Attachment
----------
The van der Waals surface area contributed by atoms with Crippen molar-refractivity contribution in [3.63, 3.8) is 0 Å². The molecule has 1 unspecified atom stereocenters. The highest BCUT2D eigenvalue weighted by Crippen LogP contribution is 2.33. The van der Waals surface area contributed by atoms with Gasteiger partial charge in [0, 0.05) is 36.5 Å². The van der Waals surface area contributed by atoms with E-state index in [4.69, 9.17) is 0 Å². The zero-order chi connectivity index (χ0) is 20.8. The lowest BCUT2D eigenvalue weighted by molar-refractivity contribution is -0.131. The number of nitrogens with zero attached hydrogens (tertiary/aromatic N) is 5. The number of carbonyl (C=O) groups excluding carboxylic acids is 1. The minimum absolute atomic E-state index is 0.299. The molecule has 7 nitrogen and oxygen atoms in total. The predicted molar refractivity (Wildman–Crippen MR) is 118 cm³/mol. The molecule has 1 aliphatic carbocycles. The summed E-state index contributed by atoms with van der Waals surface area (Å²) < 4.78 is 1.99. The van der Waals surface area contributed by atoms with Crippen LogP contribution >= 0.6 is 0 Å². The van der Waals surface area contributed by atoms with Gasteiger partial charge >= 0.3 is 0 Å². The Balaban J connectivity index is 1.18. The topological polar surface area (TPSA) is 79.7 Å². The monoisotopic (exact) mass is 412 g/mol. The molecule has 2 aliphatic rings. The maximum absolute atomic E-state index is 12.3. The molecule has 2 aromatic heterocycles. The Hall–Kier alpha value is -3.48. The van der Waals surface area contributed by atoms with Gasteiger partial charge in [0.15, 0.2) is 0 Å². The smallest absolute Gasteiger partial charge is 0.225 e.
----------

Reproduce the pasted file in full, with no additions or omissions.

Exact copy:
The van der Waals surface area contributed by atoms with Crippen molar-refractivity contribution in [3.63, 3.8) is 0 Å². The molecule has 1 unspecified atom stereocenters. The highest BCUT2D eigenvalue weighted by Crippen LogP contribution is 2.33. The van der Waals surface area contributed by atoms with Gasteiger partial charge in [0, 0.05) is 36.5 Å². The van der Waals surface area contributed by atoms with E-state index in [4.69, 9.17) is 0 Å². The zero-order chi connectivity index (χ0) is 20.8. The lowest BCUT2D eigenvalue weighted by molar-refractivity contribution is -0.131. The number of nitrogens with zero attached hydrogens (tertiary/aromatic N) is 5. The number of carbonyl (C=O) groups excluding carboxylic acids is 1. The minimum absolute atomic E-state index is 0.299. The molecule has 7 nitrogen and oxygen atoms in total. The predicted molar refractivity (Wildman–Crippen MR) is 118 cm³/mol. The molecule has 1 aliphatic carbocycles. The summed E-state index contributed by atoms with van der Waals surface area (Å²) < 4.78 is 1.99. The van der Waals surface area contributed by atoms with Crippen LogP contribution >= 0.6 is 0 Å². The van der Waals surface area contributed by atoms with Gasteiger partial charge >= 0.3 is 0 Å². The Balaban J connectivity index is 1.18. The topological polar surface area (TPSA) is 79.7 Å². The monoisotopic (exact) mass is 412 g/mol. The molecule has 2 aliphatic rings. The maximum absolute atomic E-state index is 12.3. The molecule has 2 aromatic heterocycles. The Hall–Kier alpha value is -3.48. The van der Waals surface area contributed by atoms with Gasteiger partial charge in [0.15, 0.2) is 0 Å². The smallest absolute Gasteiger partial charge is 0.225 e.